If you want to build a friendship with someone like Renata, look for similarities – things you have in common. You might both enjoy riding your bicycles or making your jewelry. When you discover something you both love, the differences don't matter.

 

You don't need to take special care of someone with harlequin ichthyosis. They can happily and easily participate in most activities that you both enjoy. Renata and people like her may need to do certain things to stay safe and healthy (like regularly applying moisturizer). They have been doing this all their lives, and it has likely become a part of their everyday routine. You can, however, ask if there is something they need help with. If they need you to do something, they will let you know. Listen to what they need and how you can help before jumping in.

 

Renata and other Megadolls Shero paper dolls are only available by signing up for a subscription. She is excited to make friends with your other Megadolls. Check out the other dolls who will love playing with Renata. You can view and download free clothing or print free blank clothing templates that you can decorate yourself – Renata will love that!

With Megadolls, may we all inspire, encourage kindness, experience creativity, and promote meaningful play with awareness and compassion for others.

 

 

References:

Harlequin Ichthyosis - NORD (National Organization for Rare Disorders) (rarediseases.org)

Juvenile idiopathic arthritis in infants with Harlequin Ichthyosis: two cases report and literature review | Italian Journal of Pediatrics | Full Text (biomedcentral.com)

Ichthyosis - NHS (www.nhs.uk)

Emollients - NHS (www.nhs.uk)

Harlequin Ichthyosis – A Case Report – Irish Medical Journal (imj.ie)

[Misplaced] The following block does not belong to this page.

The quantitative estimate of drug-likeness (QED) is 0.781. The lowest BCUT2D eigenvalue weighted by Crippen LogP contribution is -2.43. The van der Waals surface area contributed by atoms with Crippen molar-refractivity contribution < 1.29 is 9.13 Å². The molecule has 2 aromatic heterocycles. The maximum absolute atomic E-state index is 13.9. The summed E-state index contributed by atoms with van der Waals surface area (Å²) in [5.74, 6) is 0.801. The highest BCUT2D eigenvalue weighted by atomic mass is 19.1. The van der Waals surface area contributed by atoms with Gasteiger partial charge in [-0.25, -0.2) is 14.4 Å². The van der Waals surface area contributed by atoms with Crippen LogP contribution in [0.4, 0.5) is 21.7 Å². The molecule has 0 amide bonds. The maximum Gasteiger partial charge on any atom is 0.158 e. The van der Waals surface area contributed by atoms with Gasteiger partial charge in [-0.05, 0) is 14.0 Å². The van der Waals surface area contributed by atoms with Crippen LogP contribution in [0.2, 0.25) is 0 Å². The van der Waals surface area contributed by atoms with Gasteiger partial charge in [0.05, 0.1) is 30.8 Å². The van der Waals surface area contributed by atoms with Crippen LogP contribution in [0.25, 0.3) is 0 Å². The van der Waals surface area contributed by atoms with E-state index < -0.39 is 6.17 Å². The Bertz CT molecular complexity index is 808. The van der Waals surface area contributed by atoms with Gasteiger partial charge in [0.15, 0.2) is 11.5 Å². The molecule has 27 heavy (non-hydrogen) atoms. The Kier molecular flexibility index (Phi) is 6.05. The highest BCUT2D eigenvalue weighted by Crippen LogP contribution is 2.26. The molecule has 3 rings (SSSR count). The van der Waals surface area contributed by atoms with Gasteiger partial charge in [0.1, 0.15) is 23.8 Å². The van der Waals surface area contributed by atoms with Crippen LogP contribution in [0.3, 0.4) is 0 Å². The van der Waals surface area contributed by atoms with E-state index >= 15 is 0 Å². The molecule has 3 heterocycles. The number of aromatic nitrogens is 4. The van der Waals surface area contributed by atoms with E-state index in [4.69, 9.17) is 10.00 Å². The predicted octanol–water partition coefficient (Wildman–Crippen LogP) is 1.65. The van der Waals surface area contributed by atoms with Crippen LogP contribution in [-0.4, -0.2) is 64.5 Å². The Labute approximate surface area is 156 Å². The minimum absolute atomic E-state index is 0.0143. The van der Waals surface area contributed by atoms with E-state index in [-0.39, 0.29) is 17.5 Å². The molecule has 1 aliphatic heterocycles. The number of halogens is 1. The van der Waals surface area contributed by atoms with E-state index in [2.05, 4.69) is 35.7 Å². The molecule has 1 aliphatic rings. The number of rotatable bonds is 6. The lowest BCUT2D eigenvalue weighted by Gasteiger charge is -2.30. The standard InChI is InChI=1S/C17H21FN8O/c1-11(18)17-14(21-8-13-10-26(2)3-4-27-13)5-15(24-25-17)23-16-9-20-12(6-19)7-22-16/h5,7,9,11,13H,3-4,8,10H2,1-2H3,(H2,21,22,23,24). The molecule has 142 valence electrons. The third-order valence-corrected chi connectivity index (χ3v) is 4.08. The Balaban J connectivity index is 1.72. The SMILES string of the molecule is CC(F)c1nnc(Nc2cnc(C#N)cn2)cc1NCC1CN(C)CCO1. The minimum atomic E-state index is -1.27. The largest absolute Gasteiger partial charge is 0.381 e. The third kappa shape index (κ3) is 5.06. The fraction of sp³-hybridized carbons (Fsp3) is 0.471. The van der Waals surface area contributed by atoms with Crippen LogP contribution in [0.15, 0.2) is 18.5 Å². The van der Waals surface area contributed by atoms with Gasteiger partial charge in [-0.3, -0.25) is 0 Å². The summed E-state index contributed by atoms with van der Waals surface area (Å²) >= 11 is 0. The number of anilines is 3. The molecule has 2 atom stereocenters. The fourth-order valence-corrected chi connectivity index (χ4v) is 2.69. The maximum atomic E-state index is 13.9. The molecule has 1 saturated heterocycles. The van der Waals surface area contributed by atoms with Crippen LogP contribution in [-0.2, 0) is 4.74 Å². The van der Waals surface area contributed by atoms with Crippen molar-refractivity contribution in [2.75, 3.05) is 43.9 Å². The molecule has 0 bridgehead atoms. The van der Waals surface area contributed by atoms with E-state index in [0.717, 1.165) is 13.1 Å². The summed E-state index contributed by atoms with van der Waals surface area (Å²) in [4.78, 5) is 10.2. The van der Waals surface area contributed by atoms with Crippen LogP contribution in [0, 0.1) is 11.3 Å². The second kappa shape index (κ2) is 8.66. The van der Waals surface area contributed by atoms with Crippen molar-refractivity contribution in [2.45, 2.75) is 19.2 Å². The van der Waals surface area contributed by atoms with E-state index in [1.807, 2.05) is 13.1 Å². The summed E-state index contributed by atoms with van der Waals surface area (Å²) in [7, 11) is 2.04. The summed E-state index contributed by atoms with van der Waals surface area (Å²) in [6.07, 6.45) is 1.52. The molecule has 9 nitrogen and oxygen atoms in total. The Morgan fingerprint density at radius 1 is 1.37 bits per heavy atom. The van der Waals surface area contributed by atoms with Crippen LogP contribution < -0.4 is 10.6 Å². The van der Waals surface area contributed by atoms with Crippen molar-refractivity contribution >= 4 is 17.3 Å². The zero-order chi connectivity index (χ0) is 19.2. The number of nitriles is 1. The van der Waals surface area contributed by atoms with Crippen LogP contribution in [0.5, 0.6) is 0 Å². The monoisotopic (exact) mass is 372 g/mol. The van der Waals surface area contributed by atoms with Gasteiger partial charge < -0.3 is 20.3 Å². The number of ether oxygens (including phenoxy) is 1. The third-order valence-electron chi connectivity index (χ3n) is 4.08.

Harlequin ichthyosis | Genetic and Rare Diseases Information Center (GARD) – an NCATS Program (nih.gov)

Harlequin Ichthyosis | Foundation for Ichthyosis & Related Skin Types, Inc. (firstskinfoundation.org)

Harlequin ichthyosis | DermNet NZ

Harlequin Ichthyosis: What It Is and Who Is at Risk (webmd.com)

Harlequin ichthyosis: MedlinePlus Genetics

Ichthyosis FAQ | Foundation for Ichthyosis & Related Skin Types (FIRST) (firstskinfoundation.org)

Harlequin ichthyosis: MedlinePlus Genetics

Dispelling the Myths About Ichthyosis | Foundation for Ichthyosis & Related Skin Types (FIRST) (firstskinfoundation.org)

Life as a Teen with Harlequin Ichthyosis (School, Boys, Drama and a Rare Skin Disorder) - YouTube

Etiquette: Interacting with People with Disabilities - Respect Ability

IDHS: People First: A Guide to Interacting with People with Disabilities - DHS 4151 (state.il.us)

Disability Etiquette: How to Show Respect to People with Disabilities (vantagemobility.com)

Dealing with the Disabled - FamilyEducation

Ichthyosis in the Newborn (nih.gov)

 

Images:

Search media - Wikimedia Commons

Harlequin ichthyosis Images, Stock Photos & Vectors | Shutterstock

56 Ichthyosis Photos and Premium High Res Pictures - Getty Images

 

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sadasdasd Oct. 17, 2022, 7:35 a.m.